U.S. Department of Agriculture: Agricultural Research Service, Lincoln, Nebraska


Date of this Version



Front. Energy Res. 6:129.


Copyright © 2018 Dien, Mitchell, Bowman, Jin, Quarterman, Schmer, Singh and Slininger.

Open access

doi: 10.3389/fenrg.2018.00129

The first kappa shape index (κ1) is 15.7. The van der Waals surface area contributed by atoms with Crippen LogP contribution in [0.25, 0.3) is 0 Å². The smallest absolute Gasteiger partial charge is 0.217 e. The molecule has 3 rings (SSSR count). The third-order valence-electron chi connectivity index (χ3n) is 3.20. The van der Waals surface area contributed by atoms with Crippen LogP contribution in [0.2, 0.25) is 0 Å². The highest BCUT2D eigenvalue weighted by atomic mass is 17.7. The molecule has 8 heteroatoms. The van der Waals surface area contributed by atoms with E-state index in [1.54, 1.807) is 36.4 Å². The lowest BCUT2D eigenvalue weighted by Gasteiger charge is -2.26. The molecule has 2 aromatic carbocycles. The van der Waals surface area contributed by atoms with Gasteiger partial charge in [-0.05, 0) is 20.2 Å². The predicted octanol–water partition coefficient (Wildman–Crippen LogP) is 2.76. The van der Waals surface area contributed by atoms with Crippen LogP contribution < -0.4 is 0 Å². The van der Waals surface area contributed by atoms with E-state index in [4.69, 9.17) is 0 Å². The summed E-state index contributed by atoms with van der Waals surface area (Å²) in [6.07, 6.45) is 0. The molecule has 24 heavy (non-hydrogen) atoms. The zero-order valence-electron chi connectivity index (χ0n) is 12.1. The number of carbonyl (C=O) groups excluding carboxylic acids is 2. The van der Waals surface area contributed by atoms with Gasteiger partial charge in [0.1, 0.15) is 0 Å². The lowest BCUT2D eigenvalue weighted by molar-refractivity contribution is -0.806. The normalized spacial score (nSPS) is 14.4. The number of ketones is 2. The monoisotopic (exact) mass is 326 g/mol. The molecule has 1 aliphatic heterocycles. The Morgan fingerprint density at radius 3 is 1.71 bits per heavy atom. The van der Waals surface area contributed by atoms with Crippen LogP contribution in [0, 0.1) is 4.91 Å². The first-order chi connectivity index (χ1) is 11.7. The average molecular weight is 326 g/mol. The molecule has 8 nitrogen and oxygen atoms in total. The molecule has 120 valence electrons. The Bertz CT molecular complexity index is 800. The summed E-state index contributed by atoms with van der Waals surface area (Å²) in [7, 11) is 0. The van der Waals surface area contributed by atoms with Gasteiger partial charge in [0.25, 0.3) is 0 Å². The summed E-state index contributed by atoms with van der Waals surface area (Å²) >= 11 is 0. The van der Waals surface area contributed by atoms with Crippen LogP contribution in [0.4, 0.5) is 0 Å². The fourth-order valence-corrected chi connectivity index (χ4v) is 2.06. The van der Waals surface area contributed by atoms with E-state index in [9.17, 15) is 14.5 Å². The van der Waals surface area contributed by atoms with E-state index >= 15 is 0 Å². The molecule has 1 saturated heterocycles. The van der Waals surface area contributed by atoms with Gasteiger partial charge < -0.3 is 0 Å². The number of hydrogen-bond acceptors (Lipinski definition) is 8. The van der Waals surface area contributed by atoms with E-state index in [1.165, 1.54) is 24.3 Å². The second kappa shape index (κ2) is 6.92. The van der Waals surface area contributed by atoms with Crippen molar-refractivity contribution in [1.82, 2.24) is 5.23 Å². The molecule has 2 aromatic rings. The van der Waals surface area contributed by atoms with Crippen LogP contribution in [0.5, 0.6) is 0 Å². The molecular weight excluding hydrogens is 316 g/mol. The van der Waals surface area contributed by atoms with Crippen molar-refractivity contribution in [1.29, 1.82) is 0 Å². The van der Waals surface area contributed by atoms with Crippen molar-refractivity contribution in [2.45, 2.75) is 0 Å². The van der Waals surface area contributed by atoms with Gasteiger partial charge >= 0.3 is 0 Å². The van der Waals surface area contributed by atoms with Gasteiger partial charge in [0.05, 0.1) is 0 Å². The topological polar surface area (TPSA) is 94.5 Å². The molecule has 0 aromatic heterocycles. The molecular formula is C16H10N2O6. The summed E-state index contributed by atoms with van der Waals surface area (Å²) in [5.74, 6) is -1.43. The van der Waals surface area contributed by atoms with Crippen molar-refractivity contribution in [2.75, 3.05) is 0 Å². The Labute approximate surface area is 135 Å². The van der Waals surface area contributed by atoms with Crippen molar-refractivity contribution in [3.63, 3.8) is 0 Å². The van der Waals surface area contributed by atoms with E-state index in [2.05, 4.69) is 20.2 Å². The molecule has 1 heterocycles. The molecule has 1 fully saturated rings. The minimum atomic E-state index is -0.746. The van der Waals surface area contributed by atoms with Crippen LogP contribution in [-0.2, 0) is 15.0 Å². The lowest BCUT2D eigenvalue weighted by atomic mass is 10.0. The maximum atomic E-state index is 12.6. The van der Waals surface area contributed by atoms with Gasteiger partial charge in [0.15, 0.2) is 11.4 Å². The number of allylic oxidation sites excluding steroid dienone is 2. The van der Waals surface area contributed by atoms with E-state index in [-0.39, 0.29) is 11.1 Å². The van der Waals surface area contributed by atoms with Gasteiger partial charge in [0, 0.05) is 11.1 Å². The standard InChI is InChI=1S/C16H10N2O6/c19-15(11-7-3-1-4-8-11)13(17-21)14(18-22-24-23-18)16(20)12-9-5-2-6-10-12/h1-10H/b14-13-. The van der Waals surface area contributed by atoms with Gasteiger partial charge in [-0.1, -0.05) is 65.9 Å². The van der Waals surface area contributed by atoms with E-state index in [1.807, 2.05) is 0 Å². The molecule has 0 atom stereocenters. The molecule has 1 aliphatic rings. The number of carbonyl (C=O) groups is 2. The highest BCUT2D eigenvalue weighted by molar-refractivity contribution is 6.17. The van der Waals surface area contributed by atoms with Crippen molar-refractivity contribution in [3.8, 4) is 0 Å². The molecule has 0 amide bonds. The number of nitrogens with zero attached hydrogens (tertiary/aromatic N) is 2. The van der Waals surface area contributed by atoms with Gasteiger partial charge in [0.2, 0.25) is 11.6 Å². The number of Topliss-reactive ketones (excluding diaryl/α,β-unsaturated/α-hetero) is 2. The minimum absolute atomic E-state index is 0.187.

Three crops of warm-season grasses are being developed for biomass production on northern rain-fed marginal farmland: big bluestem (BBS), switchgrass (SG), and a low diversity mixture of grasses (LDM). In this study, biomass harvested from established fields were compared for pelletization and subsequent conversion to sugars and ethanol. Each biomass was successfully pelletized to similar bulk densities without adding a binder at a commercial feed operation. Pelletizing increased the bulk density by 407% on average and was equally effective on all three biomass samples (528–554 kg/m3). Chemical analysis of the samples indicated that glucan and xylan contents were slightly reduced during pelletizing (by 23 and 16 g/kg, respectively), as well as theoretical ethanol yields, which are based upon total carbohydrate contents. Pellets and milled straws were pre-treated with either liquid hot-water or low-moisture ammonium hydroxide (LMA) and subsequently hydrolyzed with cellulases. Glucose and total sugar yields were similar for non-pellets and pellets using either pre-treatment; carbohydrates present in pellets were more efficiently recovered compared to non-pellets. LMA pretreated samples were separately hydrolyzed and fermented to ethanol using Scheffersomyces stipitis yeast. Hydrolysis recovered 69.7–76.8% of the glucose and 66.5–73.3% of the xylose across all samples. Glucose yields were 251–279 g/kg, db and were significantly lower for SG as compared to the other biomass samples. Recovered sugars were fermented to ethanol at 77.7–86.7% of theoretical yield. Final ethanol yields (245.9–275.5 L/Mg, db) were similar for all of the grasses and estimated to equate to production levels for BBS, LDM, and SG of 1,952, 2,586, and 2,636 l of ethanol per ha, respectively.